You can’t grow a practice without clients
You can’t get clients without knowing who they are, where to find them, and more importantly, how to sell to them.
Mazuma accountants co-founder Lucy Cohen concludes her two-part ‘How on earth do you actually grow a practice’ series by focusing on the bread and butter of any practice - the clients.
Who is your ideal client?
Back in the early days, we spent a good amount of time figuring out our ideal client. This is after we'd learned some tough lessons about taking on the wrong clients. We actually drew a picture of our ideal client and stuck it to our wall. It sounds daft, but it really worked.
If we got approached by anybody who didn’t fit those criteria we turned them away. And then we took things a step further. We looked at how they had come to find us in the first place.
Part of the challenge of growing and taking on the right client is identifying how the wrong clients found you. Ideally, you never want to turn business away - not because you should take on everything that crosses your path regardless, but because the wrong client should never have actually approached you to begin with.
Did you put an advert in a magazine and suddenly get an influx of enquiries from the wrong client? Track it down and don’t do it again. Did you give a talk at a seminar that wasn’t really for your client base? Maybe don’t agree to do it next time.
Having to turn away clients takes time and energy that could be better spent elsewhere. Minimise the impact by making sure it doesn’t happen all that often.
Even today, when we are approached by the wrong client we look at how they found us and see if any of our messaging is off. Over the years as we have refined our message. The number of wrong clients who approach us is barely worth mentioning. It’s taken time, but if you start now you’ll reap the rewards in the future.
Where is your ideal client?
Once you know who your ideal client is (and isn’t), figure out where they are – literally and figuratively.
- Do they attend local networking groups? If they do – go to the groups.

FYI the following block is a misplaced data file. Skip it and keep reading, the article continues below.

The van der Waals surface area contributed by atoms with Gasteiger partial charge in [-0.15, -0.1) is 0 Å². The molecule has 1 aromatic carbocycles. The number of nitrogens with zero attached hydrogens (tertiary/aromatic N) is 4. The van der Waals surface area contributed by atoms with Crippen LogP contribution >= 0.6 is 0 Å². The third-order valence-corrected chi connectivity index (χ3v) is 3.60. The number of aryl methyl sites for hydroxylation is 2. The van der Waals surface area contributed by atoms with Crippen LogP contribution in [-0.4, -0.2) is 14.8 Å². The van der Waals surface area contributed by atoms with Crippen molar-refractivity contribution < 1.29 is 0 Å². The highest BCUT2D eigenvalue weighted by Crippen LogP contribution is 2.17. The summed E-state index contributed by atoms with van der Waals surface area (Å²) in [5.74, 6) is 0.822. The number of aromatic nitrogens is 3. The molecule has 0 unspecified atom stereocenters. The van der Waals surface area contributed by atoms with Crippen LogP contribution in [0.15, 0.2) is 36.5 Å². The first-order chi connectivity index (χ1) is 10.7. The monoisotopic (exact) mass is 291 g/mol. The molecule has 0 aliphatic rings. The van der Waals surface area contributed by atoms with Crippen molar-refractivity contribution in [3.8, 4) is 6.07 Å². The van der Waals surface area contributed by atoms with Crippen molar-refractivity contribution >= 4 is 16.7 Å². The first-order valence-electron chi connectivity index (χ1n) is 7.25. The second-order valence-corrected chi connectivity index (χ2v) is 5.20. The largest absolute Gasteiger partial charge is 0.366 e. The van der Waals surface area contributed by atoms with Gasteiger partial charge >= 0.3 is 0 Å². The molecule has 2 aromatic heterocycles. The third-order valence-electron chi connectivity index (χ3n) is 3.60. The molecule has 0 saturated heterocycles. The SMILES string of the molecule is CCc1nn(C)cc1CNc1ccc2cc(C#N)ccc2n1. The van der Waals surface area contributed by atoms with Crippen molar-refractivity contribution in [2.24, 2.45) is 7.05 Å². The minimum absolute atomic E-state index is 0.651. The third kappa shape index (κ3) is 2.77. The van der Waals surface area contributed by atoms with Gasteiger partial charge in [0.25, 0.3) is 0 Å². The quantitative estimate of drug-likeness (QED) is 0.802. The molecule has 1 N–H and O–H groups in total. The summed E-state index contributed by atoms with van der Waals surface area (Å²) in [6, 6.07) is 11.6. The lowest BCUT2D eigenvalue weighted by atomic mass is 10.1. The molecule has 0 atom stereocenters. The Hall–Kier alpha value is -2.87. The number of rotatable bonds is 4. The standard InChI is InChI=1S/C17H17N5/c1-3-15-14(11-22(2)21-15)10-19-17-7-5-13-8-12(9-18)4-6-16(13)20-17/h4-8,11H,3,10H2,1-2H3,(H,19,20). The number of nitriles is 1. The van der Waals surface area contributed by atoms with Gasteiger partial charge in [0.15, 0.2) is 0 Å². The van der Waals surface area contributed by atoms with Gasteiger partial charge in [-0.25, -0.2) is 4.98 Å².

- Are they all fans of a local sports team? Ask about sponsorship.
- Are they all in a Facebook group? Join in and get involved in conversations with people.
What you can do in terms of advertising may well be limited by budget, but don’t underestimate the power of a bit of bootstrapping. We did it for years and always found ways to reach our market.
The main take away from this is that business will not just come to you. You can’t stick an advert in the Yellow Pages (retro!) and expect the phone to start ringing. You need to go out and get the business in.
Sell! Sell! Sell!
If, like me, you’re not a natural salesperson, don’t worry. Hopefully, this phase won’t last all that long. Once you’ve built up a small book of your perfect clients, ask them for referrals.
I know that a lot of people feel really awkward about asking clients to refer them business, but ask yourself: if you were super happy with a service you’d received, and wanted the business to do well so that you could continue to receive the great service, would you refer business to them? Of course, you would.
It’s as simple as that. Pick a client who you love and who loves you, and ask them to refer a carbon copy of themselves. You can offer them a reward or incentive if you like, but we’ve often found that happy clients will merrily refer others to us for free.
Now, here’s the bit that might seem like a dreamy luxury. Take a look at your client book every six months and ditch your bottom 20% of clients.
I know, I know. You started reading this series because you wanted to grow and I’m telling you to ditch clients. But it really is the old 20/80 rule though. You’ll probably have 20% of your clients who take up 80% of your time. And perhaps you feel like you still really need their fee income at this point if you reached a plateau or struggled to build momentum. I’ve been there and I know how it feels.
You don’t have to ditch them all straight away though. Instead, how about a one out, one in policy? Once you have enough clients to sustain you, ditch a bad client and take on a new good one.
But the trick is that you have to ditch the bad one first. Otherwise, you won’t have the time and resources to look after the nice new perfect-fit client. Ditching a client also tends to light a fire under you to go out and find a more suitable replacement.
Ultimately, as discussed in this series, growing your practice boils down to being certain of everything at every stage.
- Know who you are as a practice
- Set your prices and stick to them
- Only take on your ideal client
- Ditch your bad clients
Set out your stall and stick with it – at least long enough to see if it works.